Furthermore, love is a habit that involves formation through the patterns or liturgies of life that orient and cultivate our desires. This should be the aim of all education. Learning “isn’t just information acquisition; it’s more like inscribing something into the very fiber of your being” (18). “This means that Spirit-led formation of our loves is a recalibration of the heart, a reorientation of our loves by unlearning all the tacit bearings we’ve absorbed from the other cultural practices” (22). Missing in Smith’s analysis of our misdirected loves is the problem of total depravity and original sin. However, he picks up on Calvin’s image of the fallen human heart as an “idol factory” (23). The thesis of this excellent book is summed up at the end of chapter 1: “To be human is to be a liturgical animal, a creature whose loves are shaped by our worship” (23).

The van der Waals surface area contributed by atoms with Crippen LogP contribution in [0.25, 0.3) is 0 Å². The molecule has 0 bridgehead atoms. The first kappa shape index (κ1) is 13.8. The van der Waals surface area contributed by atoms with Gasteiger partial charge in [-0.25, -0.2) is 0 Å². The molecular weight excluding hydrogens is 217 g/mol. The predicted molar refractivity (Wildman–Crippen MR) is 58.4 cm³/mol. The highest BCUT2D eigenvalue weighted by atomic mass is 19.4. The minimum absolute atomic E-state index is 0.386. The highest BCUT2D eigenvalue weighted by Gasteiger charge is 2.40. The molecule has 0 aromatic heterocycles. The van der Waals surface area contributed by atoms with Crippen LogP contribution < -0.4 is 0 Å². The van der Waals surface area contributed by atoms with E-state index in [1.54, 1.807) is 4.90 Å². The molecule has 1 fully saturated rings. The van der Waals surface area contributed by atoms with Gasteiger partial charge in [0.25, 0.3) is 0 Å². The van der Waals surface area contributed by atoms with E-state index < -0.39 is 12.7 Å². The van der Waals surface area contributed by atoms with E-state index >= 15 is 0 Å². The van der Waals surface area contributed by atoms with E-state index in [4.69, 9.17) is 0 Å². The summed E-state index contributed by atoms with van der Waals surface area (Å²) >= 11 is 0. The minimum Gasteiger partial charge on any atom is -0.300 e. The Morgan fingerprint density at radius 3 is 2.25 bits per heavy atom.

Chapter 2 focuses on the secular “liturgies of desire.” These are often contrary to what we think. What we really desire is revealed in the habits of our daily lives (29). These loves often exist subconsciously, as second nature, because we underestimate the power of habit. “If you think of love-shaping practices as ‘liturgies,’ this means that you could be worshiping other gods without even knowing it” (37). We can identify these by being aware of cultural practices as liturgies or rituals of everyday life. Smith goes on to demonstrate how the mall is a religious site that has messages of the “consumer gospel” built into it—and these messages  are after our hearts (41). The analysis is profound. “[T]he mall is a formative space, covertly shaping our loves and longings” (55).